Far from despondent, Cunningham is proud, especially of his country that has afforded him a sense of purpose, joy and gratitude. He keeps himself busy with the American Legion and Knights of Columbus organizations, while also serving as an extraordinary minister at the Church of the Blessed Sacrament, which is down the street from Cunningham’s home in Valley Stream.
“My service life endeared me for the rest of my life. It taught me things that came very handy in civilian life,” said Mr. Cunningham.
See more stories at ConnectingVets.com
EAST RUTHERFORD, N.J. (WCBS 880) — Small business owners from the Tri-State area gathered at the Meadowlands Hilton in East Rutherford, New Jersey for a morning full of networking and business tips Thursday at the WCBS Delta Dental Of New Jersey Small Business Breakfast, hosted by WCBS 880’s business reporter Joe Connolly.
“I just love these days because we get so much energy and ideas from the people here, exchanging what’s working for them and whose business is up and why,” Connolly, host of WCBS 880’s Small Business Spotlight mini-series, said.
Joe Connolly is live from the WCBS Delta Dental of New Jersey and Connecticut Small Business Breakfast with WCBS Newsradio 880 Meteorologist Todd Glickman and Ramon Ray of Smart Hustle Magazine at the Meadowlands Hilton! Ramon was a guest on the WCBS Small Business Spotlight. #WCBSBizBreakfast WCBS880.com/Spotlight.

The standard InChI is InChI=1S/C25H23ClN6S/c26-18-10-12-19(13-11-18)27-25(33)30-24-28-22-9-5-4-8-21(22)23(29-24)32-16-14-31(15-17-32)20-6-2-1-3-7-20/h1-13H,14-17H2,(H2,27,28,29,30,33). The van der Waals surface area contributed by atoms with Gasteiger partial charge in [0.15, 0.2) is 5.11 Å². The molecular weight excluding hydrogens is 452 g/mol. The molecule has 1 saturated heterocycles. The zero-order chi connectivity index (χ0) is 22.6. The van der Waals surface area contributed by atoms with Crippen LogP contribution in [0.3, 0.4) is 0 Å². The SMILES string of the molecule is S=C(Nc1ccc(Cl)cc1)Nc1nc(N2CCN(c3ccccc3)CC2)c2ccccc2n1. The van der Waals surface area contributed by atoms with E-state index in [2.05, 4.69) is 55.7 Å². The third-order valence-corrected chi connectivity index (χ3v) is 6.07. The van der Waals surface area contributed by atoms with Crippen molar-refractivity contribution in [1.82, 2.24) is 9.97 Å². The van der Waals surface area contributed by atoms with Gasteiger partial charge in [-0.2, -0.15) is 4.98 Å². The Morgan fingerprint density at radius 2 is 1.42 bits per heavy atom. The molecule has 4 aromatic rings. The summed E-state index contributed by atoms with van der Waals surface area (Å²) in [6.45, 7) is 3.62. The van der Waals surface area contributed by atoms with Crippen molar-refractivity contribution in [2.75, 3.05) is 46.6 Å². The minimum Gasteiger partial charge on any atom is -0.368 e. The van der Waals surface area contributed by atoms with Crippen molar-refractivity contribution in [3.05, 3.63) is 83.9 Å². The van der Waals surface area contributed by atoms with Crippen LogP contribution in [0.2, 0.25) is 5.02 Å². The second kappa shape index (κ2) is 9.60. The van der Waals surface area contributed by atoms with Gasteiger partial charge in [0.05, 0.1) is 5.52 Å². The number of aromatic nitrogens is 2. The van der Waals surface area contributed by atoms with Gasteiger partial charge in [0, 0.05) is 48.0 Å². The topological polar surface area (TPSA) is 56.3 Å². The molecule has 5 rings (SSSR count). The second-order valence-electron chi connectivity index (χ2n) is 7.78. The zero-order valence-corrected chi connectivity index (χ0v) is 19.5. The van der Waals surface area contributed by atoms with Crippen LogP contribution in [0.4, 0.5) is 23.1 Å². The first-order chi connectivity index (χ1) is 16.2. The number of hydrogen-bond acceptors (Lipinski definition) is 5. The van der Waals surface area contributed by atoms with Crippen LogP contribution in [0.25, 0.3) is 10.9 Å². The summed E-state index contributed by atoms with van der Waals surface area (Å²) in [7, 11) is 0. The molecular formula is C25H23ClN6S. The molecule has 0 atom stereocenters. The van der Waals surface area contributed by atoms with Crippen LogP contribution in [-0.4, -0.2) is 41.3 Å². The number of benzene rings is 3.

Posted by WCBS Newsradio 880 on Thursday, June 14, 2018
The theme of the breakfast was “How To Think About Your Business in New Ways.”
Special guests at the event included Rui Barros, Senior Vice President and Head of Operations US/Canada East/Tri-State of WeWork, as well as Tyler Mathisen, CNBC Business News Anchor. Before the breakfast kicked off, Mathisen spoke to WCBS 880’s Steve Scott on air with Wayne Cabot and Paul Murnane about the positive economic atmosphere the country has been experiencing recently.
“I am hearing optimism. I think when you hear the chairman of the Federal Reserve yesterday say that the American economy is great that is not usually what you hear from the very circumspect heads of the U.S. central banks. So when he says something like that that sets the tone and you can see it reflected here. More businesses are hiring than not hiring,” Mathisen said. “More businesses are expanding than not expanding. And so you see a lot of sort of optimism in the crowd today the turnout is good, the turnout is great.”
1. “Small Business” is outdated. It should be called “independent business.”
2. More successful fast growing small businesses now than ever.
3. “I saw an opening” is a common theme among “Spotlight” guests. pic.twitter.com/gfqiqEzX85
— WCBS Newsradio 880 (@wcbs880) June 14, 2018
Among the many successful small businesses showcased at the event was Satisfi Labs, an artificial intelligence company that “made physical location a live search engine.” Founder and CEO Don White explained how he found his unique idea and turned it into a reality.
“We saw an opening, and we looked at physical locations like a Jet game, a Broadway show, musical concert, retail store. A comment was mentioned about personalization of trying to find a person. Well when you walk into a place like that how easy is it to try and find a person? So you use artificial intelligence to enable a mobile device to locate and find things, services or purchase decisions you want to make in large physical areas. So we leverage artificial intelligence to essentially make a physical location a live search engine,” White said.
Satisfi Labs CEO and Founder Don White says his artificial intelligence company “made physical location a live search engine.” His high-end clients include the New York Mets. #WCBSBizBreakfast
Posted by WCBS Newsradio 880 on Thursday, June 14, 2018